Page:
Pusey's1 recent article on lacquer dermatitis and Lane's2 articles on the more accurate classification of industrial skin diseases and industrial dermatitis in general, are the incentive of this article on lacquer dermatitis as seen by me at one of our largest pineapple canneries in Hawaii, wherein 1,527,948 cases, averaging twenty-four cans each, wereturned out during the season of 1922. At this cannery, every can passes through a hot bath made of one part of a commercial lacquer and five parts of gasoline.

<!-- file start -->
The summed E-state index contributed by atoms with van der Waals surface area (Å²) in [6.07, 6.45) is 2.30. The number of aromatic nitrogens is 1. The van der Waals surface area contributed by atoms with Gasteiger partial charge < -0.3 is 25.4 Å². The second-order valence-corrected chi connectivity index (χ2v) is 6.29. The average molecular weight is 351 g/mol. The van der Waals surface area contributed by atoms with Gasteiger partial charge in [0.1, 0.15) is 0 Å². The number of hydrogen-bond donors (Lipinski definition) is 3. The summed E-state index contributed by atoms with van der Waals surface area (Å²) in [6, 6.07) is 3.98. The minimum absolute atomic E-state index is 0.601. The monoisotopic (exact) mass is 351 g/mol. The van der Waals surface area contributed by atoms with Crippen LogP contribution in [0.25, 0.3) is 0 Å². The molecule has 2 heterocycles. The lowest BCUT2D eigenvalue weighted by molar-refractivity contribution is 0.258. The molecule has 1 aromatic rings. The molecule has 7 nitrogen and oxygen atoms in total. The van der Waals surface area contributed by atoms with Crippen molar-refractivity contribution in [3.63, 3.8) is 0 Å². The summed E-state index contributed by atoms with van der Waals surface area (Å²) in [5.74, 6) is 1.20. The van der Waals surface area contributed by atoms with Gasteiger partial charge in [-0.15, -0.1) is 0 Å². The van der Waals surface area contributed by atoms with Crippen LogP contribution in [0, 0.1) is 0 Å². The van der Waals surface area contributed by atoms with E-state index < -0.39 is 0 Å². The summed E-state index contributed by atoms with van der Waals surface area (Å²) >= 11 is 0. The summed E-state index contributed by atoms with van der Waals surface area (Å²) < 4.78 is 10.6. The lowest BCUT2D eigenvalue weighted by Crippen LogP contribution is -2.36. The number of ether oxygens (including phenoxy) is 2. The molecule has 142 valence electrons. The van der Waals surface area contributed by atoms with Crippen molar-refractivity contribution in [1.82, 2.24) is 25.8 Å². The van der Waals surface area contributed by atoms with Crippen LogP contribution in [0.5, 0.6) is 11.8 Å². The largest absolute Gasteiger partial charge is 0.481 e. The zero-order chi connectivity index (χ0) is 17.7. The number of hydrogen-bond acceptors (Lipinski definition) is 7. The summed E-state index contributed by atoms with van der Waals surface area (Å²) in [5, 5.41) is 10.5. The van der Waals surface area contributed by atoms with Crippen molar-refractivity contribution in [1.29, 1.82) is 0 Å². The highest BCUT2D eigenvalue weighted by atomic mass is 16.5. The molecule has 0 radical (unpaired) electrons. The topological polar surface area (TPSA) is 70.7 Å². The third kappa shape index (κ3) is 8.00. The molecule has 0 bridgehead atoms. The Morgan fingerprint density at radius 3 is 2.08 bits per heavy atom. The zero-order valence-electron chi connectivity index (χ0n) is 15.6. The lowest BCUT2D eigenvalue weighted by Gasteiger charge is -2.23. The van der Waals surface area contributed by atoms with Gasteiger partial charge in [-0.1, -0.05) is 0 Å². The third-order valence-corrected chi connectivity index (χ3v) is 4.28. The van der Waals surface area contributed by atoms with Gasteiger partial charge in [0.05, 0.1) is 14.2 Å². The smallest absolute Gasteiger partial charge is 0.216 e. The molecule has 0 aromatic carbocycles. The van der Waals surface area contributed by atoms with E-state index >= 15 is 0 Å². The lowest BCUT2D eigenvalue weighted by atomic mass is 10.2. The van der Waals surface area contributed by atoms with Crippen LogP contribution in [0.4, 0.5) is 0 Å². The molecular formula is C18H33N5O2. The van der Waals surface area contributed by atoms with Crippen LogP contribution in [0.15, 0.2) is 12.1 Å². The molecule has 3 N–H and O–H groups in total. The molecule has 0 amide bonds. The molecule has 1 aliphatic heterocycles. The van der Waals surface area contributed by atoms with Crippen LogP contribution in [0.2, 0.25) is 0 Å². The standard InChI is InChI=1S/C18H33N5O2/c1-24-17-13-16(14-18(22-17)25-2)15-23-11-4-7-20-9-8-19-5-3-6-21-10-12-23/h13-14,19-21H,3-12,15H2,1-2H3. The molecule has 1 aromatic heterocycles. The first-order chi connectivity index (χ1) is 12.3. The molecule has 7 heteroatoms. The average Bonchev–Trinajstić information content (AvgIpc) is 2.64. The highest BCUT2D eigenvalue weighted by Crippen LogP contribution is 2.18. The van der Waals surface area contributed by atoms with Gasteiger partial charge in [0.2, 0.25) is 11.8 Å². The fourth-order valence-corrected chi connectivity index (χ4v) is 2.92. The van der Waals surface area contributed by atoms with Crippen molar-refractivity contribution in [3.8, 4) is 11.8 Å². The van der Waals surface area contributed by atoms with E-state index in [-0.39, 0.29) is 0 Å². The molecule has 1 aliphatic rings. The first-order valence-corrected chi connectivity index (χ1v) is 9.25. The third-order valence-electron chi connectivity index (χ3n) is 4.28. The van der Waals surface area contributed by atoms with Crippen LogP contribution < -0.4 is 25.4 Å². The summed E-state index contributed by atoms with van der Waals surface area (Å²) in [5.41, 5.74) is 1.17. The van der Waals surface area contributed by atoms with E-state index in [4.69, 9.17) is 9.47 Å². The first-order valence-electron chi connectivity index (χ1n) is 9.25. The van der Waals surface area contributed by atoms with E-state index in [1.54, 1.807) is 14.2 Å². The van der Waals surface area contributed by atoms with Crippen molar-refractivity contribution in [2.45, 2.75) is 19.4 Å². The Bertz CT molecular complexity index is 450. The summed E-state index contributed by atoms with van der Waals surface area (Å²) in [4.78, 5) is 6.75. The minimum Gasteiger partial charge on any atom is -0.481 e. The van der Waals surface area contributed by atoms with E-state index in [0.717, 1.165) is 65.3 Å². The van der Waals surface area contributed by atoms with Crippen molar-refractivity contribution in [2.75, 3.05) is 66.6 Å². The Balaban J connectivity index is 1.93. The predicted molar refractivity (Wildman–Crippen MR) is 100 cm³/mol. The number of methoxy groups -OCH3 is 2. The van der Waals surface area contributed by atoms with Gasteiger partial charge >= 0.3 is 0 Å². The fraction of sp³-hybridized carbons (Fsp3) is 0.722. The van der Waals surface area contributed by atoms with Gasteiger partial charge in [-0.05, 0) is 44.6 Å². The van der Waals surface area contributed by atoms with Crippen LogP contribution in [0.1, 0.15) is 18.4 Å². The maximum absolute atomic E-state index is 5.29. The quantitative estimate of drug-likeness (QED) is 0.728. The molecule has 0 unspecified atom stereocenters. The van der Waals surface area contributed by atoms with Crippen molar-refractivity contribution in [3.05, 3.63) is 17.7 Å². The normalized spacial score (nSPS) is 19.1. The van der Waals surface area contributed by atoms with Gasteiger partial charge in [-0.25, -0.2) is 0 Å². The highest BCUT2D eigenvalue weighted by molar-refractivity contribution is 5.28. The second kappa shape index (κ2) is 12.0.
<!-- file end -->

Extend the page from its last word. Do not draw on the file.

The clinical appearance of the dermatitis caused by this mixture is so in accord with Pusey's description that I have without question classified it as a lacquer dermatitis, or, to use Lane's classification, dermatosis industrialis (papulovesicular lacquer). It is possible that the gasoline may add to the skin irritation, but I am convinced since reading Pusey's article that the lacquer is the direct cause. In rare
WAYSON JT. LACQUER DERMATITIS OR DERMATOSIS INDUSTRIALIS (PAPULOVESICULAR) LACQUER). Arch Derm Syphilol. 1923;8(1):77–78. doi:10.1001/archderm.1923.02360130080010
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